JANA’s John Coombe said that at a more basic level, for some funds just knowing who is an active member is a challenge because of the huge turnover in members and their locations.

UniSuper’s Luke Barrett argues the engagement issue is overcome in time as members get closer to retirement or the fund balances hit a threshold where they become interesting.

The reality is for the bulk of members superannuation is a “set and forget mechanism” until engagement lifts.

“Fraudster’s dream”

Obviously funds want more engaged members for the simple reason that it is easier to design products for people who give a damn.

APRA’s mandate is clear saying: “It is crucial that Registerable Superannuation Entity (RSE) licensees, regulators, members and other interested stakeholders have access to high quality, consistent data to assess industry performance and the outcomes being delivered for superannuation members”.

The flip side, it warned, is superannuation is a “fraudster’s dream, including full names, addresses, email addresses, membership number, age, insurance information, superannuation amount, fund allocations, beneficiaries and employer information”.

When funds design retirement income products the more information they have the better, including spouses income, other assets, tax files and bank accounts.

On another level, treasurer Josh Frydenberg and superannuation minister Jane Hume have made clear superannuation is next in line for Consumer Data Right (CDR).

CDR enshrines consumers’ access to their data which can be shared with third parties to access better deals. This means better comparisons can be made on different products and services to help consumers manage their own finances better.

This year it is being rolled out from banking to telephone companies and energy companies but in a statement last year they noted “open finance” will follow “open banking”.

Compare and save

The ministers said in a statement: “open finance will allow consumers to compare and save across a greater range of financial products covering not only banking, but also general insurance, superannuation, merchant acquiring and non-bank lending service providers”.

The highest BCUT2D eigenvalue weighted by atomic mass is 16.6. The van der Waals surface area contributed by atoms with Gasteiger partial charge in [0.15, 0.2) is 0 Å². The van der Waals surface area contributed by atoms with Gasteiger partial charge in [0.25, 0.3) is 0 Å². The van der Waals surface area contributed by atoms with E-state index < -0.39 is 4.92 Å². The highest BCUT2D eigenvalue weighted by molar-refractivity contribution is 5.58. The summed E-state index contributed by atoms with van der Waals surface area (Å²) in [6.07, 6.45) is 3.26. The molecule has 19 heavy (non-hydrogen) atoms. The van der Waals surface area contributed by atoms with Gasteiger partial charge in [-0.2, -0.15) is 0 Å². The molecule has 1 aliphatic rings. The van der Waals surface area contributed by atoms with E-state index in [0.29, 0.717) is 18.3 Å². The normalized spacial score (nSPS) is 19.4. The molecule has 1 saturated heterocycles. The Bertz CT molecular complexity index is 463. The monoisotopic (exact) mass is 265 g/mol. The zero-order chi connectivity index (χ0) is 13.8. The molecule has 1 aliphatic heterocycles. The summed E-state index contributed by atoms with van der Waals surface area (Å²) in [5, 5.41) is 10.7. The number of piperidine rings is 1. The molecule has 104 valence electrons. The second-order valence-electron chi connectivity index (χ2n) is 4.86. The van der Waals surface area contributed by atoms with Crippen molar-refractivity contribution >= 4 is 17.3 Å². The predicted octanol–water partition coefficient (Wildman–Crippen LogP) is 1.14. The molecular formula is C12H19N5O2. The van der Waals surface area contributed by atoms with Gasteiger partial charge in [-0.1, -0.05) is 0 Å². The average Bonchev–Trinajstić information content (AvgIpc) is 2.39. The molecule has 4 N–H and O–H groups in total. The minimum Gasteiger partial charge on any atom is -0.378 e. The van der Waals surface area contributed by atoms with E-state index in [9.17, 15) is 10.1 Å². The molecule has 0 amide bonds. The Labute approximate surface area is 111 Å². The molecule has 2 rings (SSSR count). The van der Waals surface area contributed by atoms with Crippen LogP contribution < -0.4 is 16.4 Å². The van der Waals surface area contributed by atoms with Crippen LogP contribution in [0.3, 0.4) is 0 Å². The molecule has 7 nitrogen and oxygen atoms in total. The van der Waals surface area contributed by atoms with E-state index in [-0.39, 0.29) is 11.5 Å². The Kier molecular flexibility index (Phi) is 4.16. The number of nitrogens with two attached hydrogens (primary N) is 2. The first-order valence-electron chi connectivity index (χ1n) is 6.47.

They added: “this paves the way for the creation of new and innovative services such as personal finance and life administration apps to take the time, cost and complexity out of everyday tasks and big financial decisions for consumers. Combining open finance datasets with banking transaction data can also provide a consumer with a more holistic picture of their financial circumstances that is all held in the one place.”

The aim is to give people an incentive to switch providers which in theory will encourage competition through better products and services.

Investment performance may be the ultimate benchmark but this depends in part on costs.

The advice conundrum

In the next few weeks the Federal Government is due to release the final terms of the inquiry into financial advice including the name of the person who will lead the review.

The aim is to establish the best way for affordable, accessible quality advice and, once again, data holds the key.

The CDR allows consumers to gather all their financial information easily into one note to hand to an adviser which significantly cuts costs and increases transparency.

A flurry of new rules for the industry carries with it an underlying competitive message: better data management helps sustainable member performance.